With wealth enough and young and beauteous,
Brought up as best becomes a gentlewoman:
Her only fault, and that is faults enough,
Is that she is intolerable curst
And shrewd and froward, so beyond all measure
That, were my state far worser than it is,
I would not wed her for a mine of gold.
Pet. Hortensio, peace! thou know'st not gold's

effect :
Tell me her father's name and 'tis enough;
For I will board her, though she chide as loud
As thunder when the clouds in autumn crack.

Hor. Her father is Baptista Minola,
An affable and courteous gentleman:
Her name is Katharina Minola,
Renown'd in Padua for her scolding tongue.

Pet. I know her father, though I know not her ; And he knew my deceased father well.

79. aglet-baby, a small image carved on the tag of a point or lace ('aiguillette,' 'aglet').

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100

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I will not sleep, Hortensio, till I see her;
And therefore let me be thus bold with you
To give you over at this first encounter,
Unless you will accompany me thither.

Gru. I pray you, sir, let him go while the humour lasts. O’ my word, an she knew him as well as I do, she would think scolding would do little good upon him : she may perhaps call him 110 half a score knaves or so: why, that's nothing ; an he begin once, he 'll rail in his rope-tricks. I'll tell you what, sir, an she stand him but a little, he will throw a figure in her face and so disfigure her with it that she shall have no more eyes to see withal than a cat. You know him not, sir.

Hor. Tarry, Petruchio, I must go with thee,
For in Baptista's keep my treasure is:
He hath the jewel of my life in hold,
His youngest daughter, beautiful Bianca,
And her withholds from me and other more,
Suitors to her and rivals in my love,
Supposing it a thing impossible,
For those defects I have before rehearsed,
That ever Katharina will be woo'd;
Therefore this order hath Baptista ta’en,
That none shall have access unto Bianca
Till Katharine the curst have got a husband.

Gru. Katharine the curst!
A title for a maid of all titles the worst.

Hor. Now shall my friend Petruchio do me grace,

120

130

a

105. give you over, leave you. ib. encounter, meeting.

114. throw a figure in her face, "make

her

face ' figure.'

112. rope-tricks, tricks that deserve hanging ;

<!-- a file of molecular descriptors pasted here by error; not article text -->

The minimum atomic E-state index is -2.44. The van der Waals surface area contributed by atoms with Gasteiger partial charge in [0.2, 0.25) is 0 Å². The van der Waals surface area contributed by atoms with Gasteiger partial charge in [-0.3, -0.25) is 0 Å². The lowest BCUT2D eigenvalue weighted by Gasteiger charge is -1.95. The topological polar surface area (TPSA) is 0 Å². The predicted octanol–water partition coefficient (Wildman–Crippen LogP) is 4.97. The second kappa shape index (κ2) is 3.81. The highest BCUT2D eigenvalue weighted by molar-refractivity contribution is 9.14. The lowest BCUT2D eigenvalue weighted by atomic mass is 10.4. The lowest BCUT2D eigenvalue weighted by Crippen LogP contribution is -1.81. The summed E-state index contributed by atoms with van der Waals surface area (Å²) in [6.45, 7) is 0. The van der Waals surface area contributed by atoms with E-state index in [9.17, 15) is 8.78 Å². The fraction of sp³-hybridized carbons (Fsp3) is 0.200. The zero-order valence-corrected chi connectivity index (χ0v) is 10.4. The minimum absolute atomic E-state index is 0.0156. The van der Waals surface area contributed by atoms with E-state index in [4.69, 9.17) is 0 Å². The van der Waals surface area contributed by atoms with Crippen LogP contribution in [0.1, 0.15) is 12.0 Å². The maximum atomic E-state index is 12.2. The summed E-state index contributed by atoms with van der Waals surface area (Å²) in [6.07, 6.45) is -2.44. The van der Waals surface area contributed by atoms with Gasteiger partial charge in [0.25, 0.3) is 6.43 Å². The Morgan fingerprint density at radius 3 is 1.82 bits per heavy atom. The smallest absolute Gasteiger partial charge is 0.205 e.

Grumio's word for 'rhetoric.'

113. stand him, stand her ground against him ; thwart him.

121. other, others.
124. rehearsed, recounted.

126. this order ... ta'en, made this regulation.

And offer me disguised in sober robes
To old Baptista as a schoolmaster
Well seen in music, to instruct Bianca;
That so I may, by this device, at least
Have leave and leisure to make love to her,
And unsuspected court her by herself.

Gru. Here's no knavery! See, to beguile the old folks, how the young folks lay their heads together!

140

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Enter Gremio, and LUCENTIO disguised. Master, master, look about you: who goes there,

ha ? Hor. Peace, Grumio! it is the rival of my

love. Petruchio, stand by a while.

Gru. A proper stripling and an amorous !

Gre. O, very well; I have perused the note.
Hark you, sir ; I'll have them very fairly bound :
All books of love, see that at any hand;
And see you read no other lectures to her:
You understand me: over and beside
Signior Baptista's liberality,
I'll mend it with a largess. Take your paper too,
And let me have them very well perfumed:
For she is sweeter than perfume itself
To whom they go to. What will you read to her ?

Luc. Whate’er I read to her, I'll plead for you
As for my patron, stand you so assured,
As firmly as yourself were still in place:
Yea, and perhaps with more successful words
Than you, unless you were a scholar, sir.

Gre. ( this learning, what a thing it is!

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134. well seen, accomplished. 147. at any hand, in any case. 144. proper, handsome.

151. paper, probably the

• note' (v. 145), them' refer145. note, list (of books). ring to the books.